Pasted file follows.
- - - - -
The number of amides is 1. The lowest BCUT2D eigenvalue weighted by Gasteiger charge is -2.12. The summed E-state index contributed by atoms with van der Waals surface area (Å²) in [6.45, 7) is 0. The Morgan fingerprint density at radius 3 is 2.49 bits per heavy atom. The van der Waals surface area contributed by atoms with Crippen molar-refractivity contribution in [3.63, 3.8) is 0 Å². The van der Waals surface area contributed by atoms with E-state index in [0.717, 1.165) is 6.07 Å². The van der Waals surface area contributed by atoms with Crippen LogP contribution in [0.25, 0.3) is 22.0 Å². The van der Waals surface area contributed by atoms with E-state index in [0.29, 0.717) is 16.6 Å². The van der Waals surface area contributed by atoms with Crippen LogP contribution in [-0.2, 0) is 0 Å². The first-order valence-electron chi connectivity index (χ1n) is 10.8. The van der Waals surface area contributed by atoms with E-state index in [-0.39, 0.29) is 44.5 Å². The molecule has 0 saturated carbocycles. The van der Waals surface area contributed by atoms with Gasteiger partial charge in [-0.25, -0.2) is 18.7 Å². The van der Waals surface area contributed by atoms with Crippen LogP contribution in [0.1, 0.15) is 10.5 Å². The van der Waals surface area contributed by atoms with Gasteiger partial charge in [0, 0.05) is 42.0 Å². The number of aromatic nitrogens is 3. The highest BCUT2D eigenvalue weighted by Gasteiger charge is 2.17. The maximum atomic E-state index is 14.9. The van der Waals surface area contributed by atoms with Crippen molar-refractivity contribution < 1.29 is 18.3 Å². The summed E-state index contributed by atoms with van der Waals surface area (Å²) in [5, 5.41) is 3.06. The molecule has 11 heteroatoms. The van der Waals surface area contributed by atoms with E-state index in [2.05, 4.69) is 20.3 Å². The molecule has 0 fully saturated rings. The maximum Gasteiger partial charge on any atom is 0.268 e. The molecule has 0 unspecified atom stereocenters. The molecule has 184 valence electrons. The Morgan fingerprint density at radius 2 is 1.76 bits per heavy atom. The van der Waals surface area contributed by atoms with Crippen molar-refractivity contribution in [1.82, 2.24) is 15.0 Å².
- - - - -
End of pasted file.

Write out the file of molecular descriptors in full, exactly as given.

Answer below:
The number of amides is 1. The lowest BCUT2D eigenvalue weighted by Gasteiger charge is -2.12. The summed E-state index contributed by atoms with van der Waals surface area (Å²) in [6.45, 7) is 0. The Morgan fingerprint density at radius 3 is 2.49 bits per heavy atom. The van der Waals surface area contributed by atoms with Crippen molar-refractivity contribution in [3.63, 3.8) is 0 Å². The van der Waals surface area contributed by atoms with E-state index in [0.717, 1.165) is 6.07 Å². The van der Waals surface area contributed by atoms with Crippen LogP contribution in [0.25, 0.3) is 22.0 Å². The van der Waals surface area contributed by atoms with E-state index in [0.29, 0.717) is 16.6 Å². The van der Waals surface area contributed by atoms with Crippen LogP contribution in [-0.2, 0) is 0 Å². The first-order valence-electron chi connectivity index (χ1n) is 10.8. The van der Waals surface area contributed by atoms with E-state index in [-0.39, 0.29) is 44.5 Å². The molecule has 0 saturated carbocycles. The van der Waals surface area contributed by atoms with Gasteiger partial charge in [-0.25, -0.2) is 18.7 Å². The van der Waals surface area contributed by atoms with Crippen LogP contribution in [0.1, 0.15) is 10.5 Å². The van der Waals surface area contributed by atoms with Gasteiger partial charge in [0, 0.05) is 42.0 Å². The number of aromatic nitrogens is 3. The highest BCUT2D eigenvalue weighted by Gasteiger charge is 2.17. The maximum atomic E-state index is 14.9. The van der Waals surface area contributed by atoms with Crippen molar-refractivity contribution < 1.29 is 18.3 Å². The summed E-state index contributed by atoms with van der Waals surface area (Å²) in [5, 5.41) is 3.06. The molecule has 11 heteroatoms. The van der Waals surface area contributed by atoms with E-state index in [2.05, 4.69) is 20.3 Å². The molecule has 0 fully saturated rings. The maximum Gasteiger partial charge on any atom is 0.268 e. The molecule has 0 unspecified atom stereocenters. The molecule has 184 valence electrons. The Morgan fingerprint density at radius 2 is 1.76 bits per heavy atom. The van der Waals surface area contributed by atoms with Crippen molar-refractivity contribution in [1.82, 2.24) is 15.0 Å².